Before shipping a product, manufacturing facilities or factories add value to raw materials through unit operations. Now, this procedure needs to adhere to a recipe. For items like cars, several instructions include a list of parameter values, a specified temperature for melting iron, a specific pressure for casting molds, and so on.
These factories, for instance, those in the automobile industry, do all in-line and end-of-line quality inspections to ensure the cars are in good shape; if not, they are trashed or modified, costing the factories capacity and labor. These manufacturers also rely on software to assess their experiences, modify parameters as necessary, and guarantee that the car reaches the end of the line as high quality as possible because even the employees engaged in keeping these processes in check might make mistakes.
The South African company DataProphet claims to offer software for artificial intelligence (AI) as a service to the industrial industry. In order to prevent manufacturing the flaws that force manufacturers’ products to be destroyed or redone, the company offers prescriptive guidance and suggests improvements to manufacturers’ recipes. According to the business, its lead artificial intelligence product, PRESCRIBE, has helped clients have a significant and valuable influence on the manufacturing floor, lowering the cost of non-quality by an average of 40%.
Manufacturers can supposedly employ DataProphet at various stages of their digitization processes; the collection and centralization of data are essential to get them going. DataProphet’s CONNECT, the first product in its stack, claims to enable manufacturers to upgrade their data infrastructure and move data from where it has been used for compliance in the manufacturing sector to a point where it can be optimized. The company presently ingests around 100 million unique data points on its platform daily. PRESCRIBE can use this information to advise decisions that will decrease flaws, waste, or subpar procedures and increase manufacturing yield.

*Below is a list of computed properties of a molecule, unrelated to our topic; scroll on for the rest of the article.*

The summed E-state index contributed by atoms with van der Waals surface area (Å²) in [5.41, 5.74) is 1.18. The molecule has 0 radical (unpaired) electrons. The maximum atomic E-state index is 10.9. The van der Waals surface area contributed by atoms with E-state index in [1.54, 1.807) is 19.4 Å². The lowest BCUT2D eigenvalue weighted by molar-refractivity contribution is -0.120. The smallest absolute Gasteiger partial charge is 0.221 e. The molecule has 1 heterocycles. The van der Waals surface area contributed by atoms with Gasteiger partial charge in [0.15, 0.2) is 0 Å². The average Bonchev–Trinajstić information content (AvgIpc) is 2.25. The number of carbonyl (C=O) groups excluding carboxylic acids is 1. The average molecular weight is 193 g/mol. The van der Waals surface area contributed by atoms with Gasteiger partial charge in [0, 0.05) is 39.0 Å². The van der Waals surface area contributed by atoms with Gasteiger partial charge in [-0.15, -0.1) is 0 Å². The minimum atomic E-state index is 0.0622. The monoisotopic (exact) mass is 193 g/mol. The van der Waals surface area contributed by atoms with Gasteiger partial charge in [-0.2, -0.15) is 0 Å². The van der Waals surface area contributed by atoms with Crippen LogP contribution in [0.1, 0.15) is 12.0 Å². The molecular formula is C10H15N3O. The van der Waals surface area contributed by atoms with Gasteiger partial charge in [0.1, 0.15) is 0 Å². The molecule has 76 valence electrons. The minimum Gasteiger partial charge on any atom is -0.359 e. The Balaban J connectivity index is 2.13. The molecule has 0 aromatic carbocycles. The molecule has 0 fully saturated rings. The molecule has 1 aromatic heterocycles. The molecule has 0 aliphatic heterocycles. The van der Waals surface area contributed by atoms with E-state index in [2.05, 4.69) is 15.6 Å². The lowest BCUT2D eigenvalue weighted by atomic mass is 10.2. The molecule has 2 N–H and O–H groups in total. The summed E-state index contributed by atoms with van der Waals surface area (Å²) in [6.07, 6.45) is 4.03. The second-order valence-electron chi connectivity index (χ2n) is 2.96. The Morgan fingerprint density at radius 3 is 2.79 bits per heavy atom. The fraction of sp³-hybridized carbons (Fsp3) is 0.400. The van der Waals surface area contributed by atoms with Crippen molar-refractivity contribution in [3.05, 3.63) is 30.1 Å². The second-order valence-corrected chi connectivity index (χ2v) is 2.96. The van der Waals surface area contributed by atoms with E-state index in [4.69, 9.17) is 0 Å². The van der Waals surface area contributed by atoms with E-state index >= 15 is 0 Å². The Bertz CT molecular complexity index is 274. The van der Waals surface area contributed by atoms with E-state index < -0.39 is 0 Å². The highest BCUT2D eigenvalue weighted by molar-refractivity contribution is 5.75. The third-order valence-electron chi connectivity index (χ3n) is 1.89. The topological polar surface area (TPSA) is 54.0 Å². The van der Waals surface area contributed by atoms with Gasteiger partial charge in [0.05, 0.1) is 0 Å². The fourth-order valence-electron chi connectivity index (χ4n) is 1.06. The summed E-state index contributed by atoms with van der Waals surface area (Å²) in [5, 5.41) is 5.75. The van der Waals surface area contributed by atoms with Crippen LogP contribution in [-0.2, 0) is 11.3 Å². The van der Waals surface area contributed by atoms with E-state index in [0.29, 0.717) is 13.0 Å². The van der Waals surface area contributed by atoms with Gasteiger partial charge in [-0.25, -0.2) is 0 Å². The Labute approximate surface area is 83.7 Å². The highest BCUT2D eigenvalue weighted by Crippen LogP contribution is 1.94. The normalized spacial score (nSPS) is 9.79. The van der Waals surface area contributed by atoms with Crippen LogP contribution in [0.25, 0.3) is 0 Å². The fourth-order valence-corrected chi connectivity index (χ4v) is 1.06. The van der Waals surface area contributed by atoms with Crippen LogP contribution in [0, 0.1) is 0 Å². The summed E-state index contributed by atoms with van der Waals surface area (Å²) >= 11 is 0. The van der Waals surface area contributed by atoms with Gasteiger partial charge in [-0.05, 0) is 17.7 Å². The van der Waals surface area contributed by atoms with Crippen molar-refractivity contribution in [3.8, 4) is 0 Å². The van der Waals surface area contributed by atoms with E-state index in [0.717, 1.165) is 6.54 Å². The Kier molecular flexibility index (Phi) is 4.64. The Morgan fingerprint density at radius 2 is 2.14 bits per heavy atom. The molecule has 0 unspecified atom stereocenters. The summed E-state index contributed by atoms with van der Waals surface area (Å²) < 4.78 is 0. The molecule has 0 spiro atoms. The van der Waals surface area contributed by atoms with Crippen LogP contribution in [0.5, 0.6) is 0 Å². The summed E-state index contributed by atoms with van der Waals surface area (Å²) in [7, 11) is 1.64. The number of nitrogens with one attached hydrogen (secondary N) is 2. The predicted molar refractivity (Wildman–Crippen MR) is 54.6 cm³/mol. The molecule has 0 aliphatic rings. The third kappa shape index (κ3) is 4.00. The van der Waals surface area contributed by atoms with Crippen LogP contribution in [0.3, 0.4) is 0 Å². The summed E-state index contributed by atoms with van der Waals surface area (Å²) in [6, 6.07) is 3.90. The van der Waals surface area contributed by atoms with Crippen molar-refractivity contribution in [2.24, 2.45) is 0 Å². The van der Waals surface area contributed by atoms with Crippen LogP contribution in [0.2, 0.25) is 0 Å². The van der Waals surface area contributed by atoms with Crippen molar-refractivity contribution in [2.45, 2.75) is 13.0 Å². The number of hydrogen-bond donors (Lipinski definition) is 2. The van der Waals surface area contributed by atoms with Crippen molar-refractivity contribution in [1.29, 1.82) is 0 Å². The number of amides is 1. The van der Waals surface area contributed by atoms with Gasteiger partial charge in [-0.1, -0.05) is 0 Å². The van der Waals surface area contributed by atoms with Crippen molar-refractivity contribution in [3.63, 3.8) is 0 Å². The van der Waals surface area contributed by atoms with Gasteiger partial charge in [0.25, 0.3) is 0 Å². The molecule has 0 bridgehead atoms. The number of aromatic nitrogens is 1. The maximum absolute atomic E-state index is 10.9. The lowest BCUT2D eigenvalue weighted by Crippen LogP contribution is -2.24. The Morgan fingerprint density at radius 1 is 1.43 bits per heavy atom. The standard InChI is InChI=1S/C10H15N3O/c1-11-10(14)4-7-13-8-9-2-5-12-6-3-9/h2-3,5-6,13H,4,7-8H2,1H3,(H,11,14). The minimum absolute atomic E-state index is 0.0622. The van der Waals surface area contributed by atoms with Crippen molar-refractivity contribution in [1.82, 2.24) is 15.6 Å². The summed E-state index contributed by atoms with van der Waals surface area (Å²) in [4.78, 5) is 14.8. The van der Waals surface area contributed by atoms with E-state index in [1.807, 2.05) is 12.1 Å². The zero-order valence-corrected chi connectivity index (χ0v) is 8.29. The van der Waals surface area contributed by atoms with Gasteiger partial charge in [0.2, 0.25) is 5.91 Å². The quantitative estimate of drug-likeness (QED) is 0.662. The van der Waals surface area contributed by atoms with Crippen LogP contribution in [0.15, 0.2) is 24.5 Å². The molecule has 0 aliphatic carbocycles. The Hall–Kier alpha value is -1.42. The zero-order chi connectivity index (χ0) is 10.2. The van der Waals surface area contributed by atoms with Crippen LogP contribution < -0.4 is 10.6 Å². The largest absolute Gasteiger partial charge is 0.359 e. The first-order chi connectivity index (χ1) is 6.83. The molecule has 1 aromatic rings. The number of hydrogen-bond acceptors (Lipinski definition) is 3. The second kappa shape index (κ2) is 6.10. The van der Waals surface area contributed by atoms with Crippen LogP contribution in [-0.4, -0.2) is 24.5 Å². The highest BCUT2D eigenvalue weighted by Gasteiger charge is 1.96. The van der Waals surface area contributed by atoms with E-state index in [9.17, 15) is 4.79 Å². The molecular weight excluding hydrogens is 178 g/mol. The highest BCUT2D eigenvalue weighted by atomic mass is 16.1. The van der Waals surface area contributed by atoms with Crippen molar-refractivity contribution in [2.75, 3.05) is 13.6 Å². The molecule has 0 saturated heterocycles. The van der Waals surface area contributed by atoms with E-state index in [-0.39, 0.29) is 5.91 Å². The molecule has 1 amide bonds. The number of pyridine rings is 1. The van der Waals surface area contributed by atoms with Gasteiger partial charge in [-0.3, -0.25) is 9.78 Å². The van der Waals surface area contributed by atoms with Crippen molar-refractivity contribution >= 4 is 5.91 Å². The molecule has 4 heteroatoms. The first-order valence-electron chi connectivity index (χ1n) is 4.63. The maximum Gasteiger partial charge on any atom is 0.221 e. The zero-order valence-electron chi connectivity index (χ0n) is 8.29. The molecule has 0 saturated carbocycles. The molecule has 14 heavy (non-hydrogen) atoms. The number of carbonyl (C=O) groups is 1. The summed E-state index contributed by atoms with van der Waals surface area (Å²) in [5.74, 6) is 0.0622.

The chief executive further noted that, in contrast to competing companies, DataProphet does not rely on its customers to have personnel skilled in data science, which defeats the objective of offering an AI-as-a-service platform that thrives on managing data infrastructure itself. The 50-person team primarily works with clients in the automotive, semiconductor, rubber, and foundry industries, deploying its solution to factories in South Africa, the United States, Japan, China, and India.
According to Cronje, DataProphet takes a hands-on approach, regularly monitoring data streams and pushing recommendations and comments to the operational floor to ensure that its customers implement them. Additionally, the business interacts with customers to understand their problems in situations where they don’t heed the advice DataProphet offers.
Recently, the startup revealed that it raised $10 million in the Series A funding round. The funding would give DataProphet the resources it needs to continue making improvements to its industrial AI product suite while enabling focused expansion in particular manufacturing industries and geographical areas. In addition to the Americas, Europe, and Asia, the company’s customer base has grown, and with new capital, its expansion is expected to be much faster.
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Amreen Bawa is a consulting intern at MarktechPost. Along with pursuing BA Hons in Social Sciences from Panjab University, Chandigarh, she is also a keen learner and writer, having special interest in the application and scope of artificial intelligence in various facets of life.